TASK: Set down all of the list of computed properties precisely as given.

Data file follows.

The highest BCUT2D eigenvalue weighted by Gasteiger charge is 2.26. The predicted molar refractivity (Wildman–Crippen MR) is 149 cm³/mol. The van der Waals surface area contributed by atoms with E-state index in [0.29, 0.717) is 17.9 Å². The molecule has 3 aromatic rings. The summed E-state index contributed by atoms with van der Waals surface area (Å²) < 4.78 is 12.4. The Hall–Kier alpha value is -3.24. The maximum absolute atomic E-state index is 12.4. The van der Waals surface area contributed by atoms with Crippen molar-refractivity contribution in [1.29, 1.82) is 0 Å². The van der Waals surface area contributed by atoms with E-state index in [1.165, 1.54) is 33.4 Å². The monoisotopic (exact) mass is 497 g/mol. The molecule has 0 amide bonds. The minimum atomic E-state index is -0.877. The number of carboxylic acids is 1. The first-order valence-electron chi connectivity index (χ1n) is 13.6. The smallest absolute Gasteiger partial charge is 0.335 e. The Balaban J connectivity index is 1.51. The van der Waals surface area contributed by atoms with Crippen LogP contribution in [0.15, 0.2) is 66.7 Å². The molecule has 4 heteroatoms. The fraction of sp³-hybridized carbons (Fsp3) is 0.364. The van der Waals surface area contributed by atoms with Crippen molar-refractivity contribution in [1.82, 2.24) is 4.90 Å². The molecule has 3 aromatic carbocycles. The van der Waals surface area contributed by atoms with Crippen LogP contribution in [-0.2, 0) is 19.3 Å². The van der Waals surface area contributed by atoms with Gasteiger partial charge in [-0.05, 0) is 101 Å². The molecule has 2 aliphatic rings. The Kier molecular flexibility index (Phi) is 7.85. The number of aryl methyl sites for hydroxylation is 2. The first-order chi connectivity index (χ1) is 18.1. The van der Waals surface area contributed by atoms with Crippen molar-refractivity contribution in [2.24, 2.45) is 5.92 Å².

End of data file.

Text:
The highest BCUT2D eigenvalue weighted by Gasteiger charge is 2.26. The predicted molar refractivity (Wildman–Crippen MR) is 149 cm³/mol. The van der Waals surface area contributed by atoms with E-state index in [0.29, 0.717) is 17.9 Å². The molecule has 3 aromatic rings. The summed E-state index contributed by atoms with van der Waals surface area (Å²) < 4.78 is 12.4. The Hall–Kier alpha value is -3.24. The maximum absolute atomic E-state index is 12.4. The van der Waals surface area contributed by atoms with Crippen molar-refractivity contribution in [1.29, 1.82) is 0 Å². The van der Waals surface area contributed by atoms with E-state index in [1.165, 1.54) is 33.4 Å². The monoisotopic (exact) mass is 497 g/mol. The molecule has 0 amide bonds. The minimum atomic E-state index is -0.877. The number of carboxylic acids is 1. The first-order valence-electron chi connectivity index (χ1n) is 13.6. The smallest absolute Gasteiger partial charge is 0.335 e. The Balaban J connectivity index is 1.51. The van der Waals surface area contributed by atoms with Crippen LogP contribution in [0.15, 0.2) is 66.7 Å². The molecule has 4 heteroatoms. The fraction of sp³-hybridized carbons (Fsp3) is 0.364. The van der Waals surface area contributed by atoms with Crippen molar-refractivity contribution in [1.82, 2.24) is 4.90 Å². The molecule has 3 aromatic carbocycles. The van der Waals surface area contributed by atoms with Crippen LogP contribution in [-0.2, 0) is 19.3 Å². The van der Waals surface area contributed by atoms with Gasteiger partial charge in [-0.05, 0) is 101 Å². The molecule has 2 aliphatic rings. The Kier molecular flexibility index (Phi) is 7.85. The number of aryl methyl sites for hydroxylation is 2. The first-order chi connectivity index (χ1) is 18.1. The van der Waals surface area contributed by atoms with Crippen molar-refractivity contribution in [2.24, 2.45) is 5.92 Å².